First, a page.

Delaware Superior Court Judge Craig A. Karsnitz ordered Wood to show why his representation of Page in the case should not be revoked, given that Wood's Georgia suit was found to have "no basis in fact or law" and the Wisconsin suit had "multiple deficiencies."
Wood, a high-profile trial attorney in Atlanta, was given permission to represent Page in the Delaware suit in August but, Judge Karsnitz said, the cases filed since the election appear to violate the Delaware Lawyers' Rules of Professional Conduct.
Wood's Nov. 13 suit against Georgia Secretary of State Brad Raffensperger and Georgia Election Board members challenged the election officials' March settlement agreement with the Democratic Party of Georgia to strengthen signature checks for absentee ballots. Wood, as the plaintiff, claimed the change in procedure was made without authority and went against what was approved by the state's Legislature.
But a week later U.S. District Judge Steven D. Grimberg denied on multiple grounds the emergency bid to halt the certification of Georgia's general election results, saying the request by Wood was too late, without merit and would disenfranchise millions of voters.
The judge said Wood had no standing as a private citizen, individual voter or campaign donor to bring his claims of constitutional violations against his rights to equal treatment under the law, a fair and transparent election, and due process. He also criticized Wood for waiting more than eight months to challenge the March settlement agreement, a stretch in which there were three state elections.
Judge Karsnitz also said Friday that in the Georgia case Wood "filed or caused to be filed" an affidavit with "materially false information" misidentifying the counties as to which claimed fraudulent voting occurred.
In the Wisconsin litigation Wood was not the plaintiff, but the suit was "filed on behalf of a person who had not authorized it," Judge Karsnitz said.
And the complaint and related filings had "multiple deficiencies," the judge said.
"All of the foregoing gives the court concerns as to the appropriateness of continuing the order granting Mr. Wood authorization to appear in the court pro hac vice," Judge Karsnitz said.
He gave Wood until Jan. 6 to respond.
Wood became known nationally for representing Richard Jewell, the security guard falsely accused of planting a bomb at the 1996 Summer Olympics in Atlanta, in his defamation suits against NBC News, the New York Post and other media outlets.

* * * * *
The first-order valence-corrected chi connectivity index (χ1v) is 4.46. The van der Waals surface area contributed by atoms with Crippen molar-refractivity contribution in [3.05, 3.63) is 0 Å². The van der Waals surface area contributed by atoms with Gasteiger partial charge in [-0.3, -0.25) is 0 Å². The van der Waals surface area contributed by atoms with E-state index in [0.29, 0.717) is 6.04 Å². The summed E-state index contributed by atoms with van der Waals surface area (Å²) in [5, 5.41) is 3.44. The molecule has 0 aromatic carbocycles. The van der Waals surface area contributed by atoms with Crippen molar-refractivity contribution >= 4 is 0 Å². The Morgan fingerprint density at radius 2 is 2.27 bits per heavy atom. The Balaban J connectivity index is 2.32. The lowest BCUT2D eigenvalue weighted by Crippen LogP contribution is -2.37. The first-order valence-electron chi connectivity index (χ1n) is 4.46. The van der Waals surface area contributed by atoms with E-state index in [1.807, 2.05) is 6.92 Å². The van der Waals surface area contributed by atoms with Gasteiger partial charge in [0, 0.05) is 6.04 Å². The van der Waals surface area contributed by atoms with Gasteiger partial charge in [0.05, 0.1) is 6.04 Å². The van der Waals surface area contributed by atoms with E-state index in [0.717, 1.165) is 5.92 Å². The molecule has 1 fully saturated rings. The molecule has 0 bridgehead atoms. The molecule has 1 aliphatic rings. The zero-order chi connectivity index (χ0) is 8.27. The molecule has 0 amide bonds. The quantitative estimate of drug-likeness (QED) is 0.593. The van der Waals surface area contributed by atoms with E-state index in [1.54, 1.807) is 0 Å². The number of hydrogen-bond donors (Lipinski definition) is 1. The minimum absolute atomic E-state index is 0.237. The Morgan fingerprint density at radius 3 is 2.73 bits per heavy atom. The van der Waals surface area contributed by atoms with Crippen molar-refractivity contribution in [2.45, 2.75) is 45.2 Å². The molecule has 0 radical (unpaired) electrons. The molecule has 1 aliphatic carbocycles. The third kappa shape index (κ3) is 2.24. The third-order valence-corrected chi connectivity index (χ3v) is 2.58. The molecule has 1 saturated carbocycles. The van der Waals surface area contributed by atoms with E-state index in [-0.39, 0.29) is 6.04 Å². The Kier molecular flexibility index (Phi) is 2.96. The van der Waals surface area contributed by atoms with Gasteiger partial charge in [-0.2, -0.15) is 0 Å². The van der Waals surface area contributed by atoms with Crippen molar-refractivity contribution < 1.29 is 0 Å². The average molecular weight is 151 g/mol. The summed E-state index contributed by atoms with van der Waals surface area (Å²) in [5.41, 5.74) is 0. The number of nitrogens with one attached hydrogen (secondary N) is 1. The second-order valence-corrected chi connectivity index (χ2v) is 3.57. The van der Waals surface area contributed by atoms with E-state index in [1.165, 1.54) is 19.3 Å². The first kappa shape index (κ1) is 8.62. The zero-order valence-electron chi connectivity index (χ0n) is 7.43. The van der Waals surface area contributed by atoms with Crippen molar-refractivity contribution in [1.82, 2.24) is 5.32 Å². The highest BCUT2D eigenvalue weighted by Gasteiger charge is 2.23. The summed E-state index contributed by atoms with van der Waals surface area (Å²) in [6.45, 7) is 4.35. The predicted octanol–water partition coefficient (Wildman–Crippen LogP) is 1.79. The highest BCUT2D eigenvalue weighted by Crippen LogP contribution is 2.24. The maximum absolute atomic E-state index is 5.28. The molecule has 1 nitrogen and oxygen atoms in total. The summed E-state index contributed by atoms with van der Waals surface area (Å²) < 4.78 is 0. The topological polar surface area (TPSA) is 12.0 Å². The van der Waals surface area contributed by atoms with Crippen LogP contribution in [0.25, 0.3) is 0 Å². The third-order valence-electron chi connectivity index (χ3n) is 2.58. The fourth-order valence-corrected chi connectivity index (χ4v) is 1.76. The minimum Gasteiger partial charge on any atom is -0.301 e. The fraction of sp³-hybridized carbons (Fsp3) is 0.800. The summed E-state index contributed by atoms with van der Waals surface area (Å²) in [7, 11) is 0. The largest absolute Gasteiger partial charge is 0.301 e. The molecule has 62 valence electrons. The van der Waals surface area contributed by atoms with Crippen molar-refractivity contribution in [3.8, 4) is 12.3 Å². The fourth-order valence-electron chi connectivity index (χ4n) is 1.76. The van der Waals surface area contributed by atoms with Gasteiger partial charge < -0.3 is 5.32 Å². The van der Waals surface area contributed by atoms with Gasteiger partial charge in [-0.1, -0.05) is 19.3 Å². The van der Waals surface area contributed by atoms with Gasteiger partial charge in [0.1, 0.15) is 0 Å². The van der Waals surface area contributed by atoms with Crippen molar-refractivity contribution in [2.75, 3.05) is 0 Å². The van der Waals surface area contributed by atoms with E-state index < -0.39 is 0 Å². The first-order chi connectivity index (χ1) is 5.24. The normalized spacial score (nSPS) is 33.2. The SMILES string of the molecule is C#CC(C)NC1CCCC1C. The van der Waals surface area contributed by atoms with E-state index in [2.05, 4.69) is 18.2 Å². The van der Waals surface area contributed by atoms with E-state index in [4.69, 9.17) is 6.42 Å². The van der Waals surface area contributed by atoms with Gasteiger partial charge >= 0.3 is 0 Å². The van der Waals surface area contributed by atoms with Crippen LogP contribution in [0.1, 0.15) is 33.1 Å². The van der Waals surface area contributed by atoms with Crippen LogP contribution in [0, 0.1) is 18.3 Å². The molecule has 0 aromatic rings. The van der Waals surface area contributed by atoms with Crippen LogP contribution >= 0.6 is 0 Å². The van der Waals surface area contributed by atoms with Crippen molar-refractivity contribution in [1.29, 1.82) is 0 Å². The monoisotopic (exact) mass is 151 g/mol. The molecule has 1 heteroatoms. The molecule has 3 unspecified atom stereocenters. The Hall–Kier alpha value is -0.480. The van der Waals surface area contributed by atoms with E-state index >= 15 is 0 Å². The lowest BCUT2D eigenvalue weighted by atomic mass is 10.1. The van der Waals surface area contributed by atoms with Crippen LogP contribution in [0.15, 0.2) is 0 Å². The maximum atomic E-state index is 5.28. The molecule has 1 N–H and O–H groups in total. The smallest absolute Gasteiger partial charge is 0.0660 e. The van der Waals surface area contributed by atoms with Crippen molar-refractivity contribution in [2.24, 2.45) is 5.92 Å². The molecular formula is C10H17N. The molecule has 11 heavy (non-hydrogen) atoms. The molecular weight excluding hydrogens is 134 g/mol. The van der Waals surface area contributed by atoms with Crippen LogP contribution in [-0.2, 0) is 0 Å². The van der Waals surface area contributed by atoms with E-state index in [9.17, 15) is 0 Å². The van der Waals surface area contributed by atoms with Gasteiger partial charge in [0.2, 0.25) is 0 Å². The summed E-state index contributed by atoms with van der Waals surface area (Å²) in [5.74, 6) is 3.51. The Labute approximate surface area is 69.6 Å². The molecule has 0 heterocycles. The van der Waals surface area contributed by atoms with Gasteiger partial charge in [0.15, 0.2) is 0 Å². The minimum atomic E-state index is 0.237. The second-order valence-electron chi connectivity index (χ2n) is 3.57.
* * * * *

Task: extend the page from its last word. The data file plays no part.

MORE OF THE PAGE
Wood did not immediately respond to requests for comment Monday night.
Attorneys attempting to overturn the election are taking heat in other venues as well.
Earlier this month, hundreds of attorneys, including retired judges and former American Bar Association presidents, called for bar associations to investigate and condemn the lawyers behind Trump's lawsuits seeking to overturn the results of the presidential election.
More than 1,500 attorneys signed an open letter calling out Rudy Giuliani, Joseph diGenova, Jenna Ellis, Victoria Toensing and Sidney Powell as being in violation of the ABA's rules of professional conduct, which prohibit lawyers from making frivolous claims and engaging in conduct involving dishonesty and deceit in or out of court, the nonpartisan organization Lawyers Defending American Democracy said.
Late last month, U.S. Rep. Bill Pascrell, D-N.J., told disciplinary authorities in five states that Giuliani and nearly two dozen other lawyers should be disbarred for representing Trump's campaign in "absurd" election-related lawsuits.
But experts told Law360 last month that attorney ethics enforcers are unlikely to target Trump's lawyers for trying to overturn Biden's election win in court.
The case is Carter Page v. Oath Inc., case number S20C-07-030 CAK, in the Superior Court for the State of Delaware.
--Editing by Bruce Goldman.
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